Wikipedia’s inaccuracies put forth by people interested in defaming famous figures is well documented. I still find the communal junk heap of information useful in the same way I find I find a casual search in Google useful: it will tell me what people are thinking and what people have felt strongly enough to post. I have long ago lost any sense that what I’m reading is actually factually accurate, but I do take a random webpage to have some insight into whatever subject I’m trying to read. When I want to find facts, though, I consult ProQuest and hope the newspaper article I pull has been fact checked.
Yesterday I found myself reading the voluminousness and apparently rapidly growing body of knowledge of Star Wars. And realized that Wikipedia easily has more information relating to George Lucas’s fantasy life than it does to the entire city of Seattle or the Pacific Northwest. I discovered that Jedi when using lightsabers use eight historical combat styles. Yoda and Darth Maul use Form IV – Ataru which means the Jedi uses the Force to throw around their body. Darth Maul is that face-tattooed guy from the first of the new movies played a marital artist who threw himself around. Yoda flitted around in the same series during sword fights, a random green CGI blob.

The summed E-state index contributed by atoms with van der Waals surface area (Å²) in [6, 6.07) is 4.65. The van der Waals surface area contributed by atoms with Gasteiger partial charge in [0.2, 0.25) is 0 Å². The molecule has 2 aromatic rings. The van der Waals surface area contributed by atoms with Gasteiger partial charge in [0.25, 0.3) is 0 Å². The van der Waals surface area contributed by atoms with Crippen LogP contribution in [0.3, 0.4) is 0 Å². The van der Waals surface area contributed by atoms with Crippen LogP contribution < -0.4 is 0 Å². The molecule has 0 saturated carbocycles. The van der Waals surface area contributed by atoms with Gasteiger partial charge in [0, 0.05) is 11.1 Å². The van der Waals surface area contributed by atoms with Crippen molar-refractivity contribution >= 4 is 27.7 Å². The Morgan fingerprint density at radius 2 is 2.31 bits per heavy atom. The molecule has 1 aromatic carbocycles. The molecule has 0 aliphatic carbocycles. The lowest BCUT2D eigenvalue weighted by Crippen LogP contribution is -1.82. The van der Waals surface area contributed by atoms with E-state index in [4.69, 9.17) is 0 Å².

I’m enough of a geek that it didn’t occur to me that I was reading this on the web’s version of the encyclopedia. It didn’t occur until I began to the history of the Jedi space craft that these entries put to bed the entire idea of inaccuracies about famous people, the infiltration of the entire Wikipedia encyclopedia with the gnats of buzz marketers, that the entire foundation of a communal repository of fact is flawed since it assumes that fact has any kind of residence inside the communal mind.
Even if we were able to create a digital version of Borge’s Library of Babel, I suspect people would spend more of their time consulting this complete set of all human knowledge looking for information on Star Wars or Lost or finding crackpot theological scrolls. Well, maybe not everyone, but I would.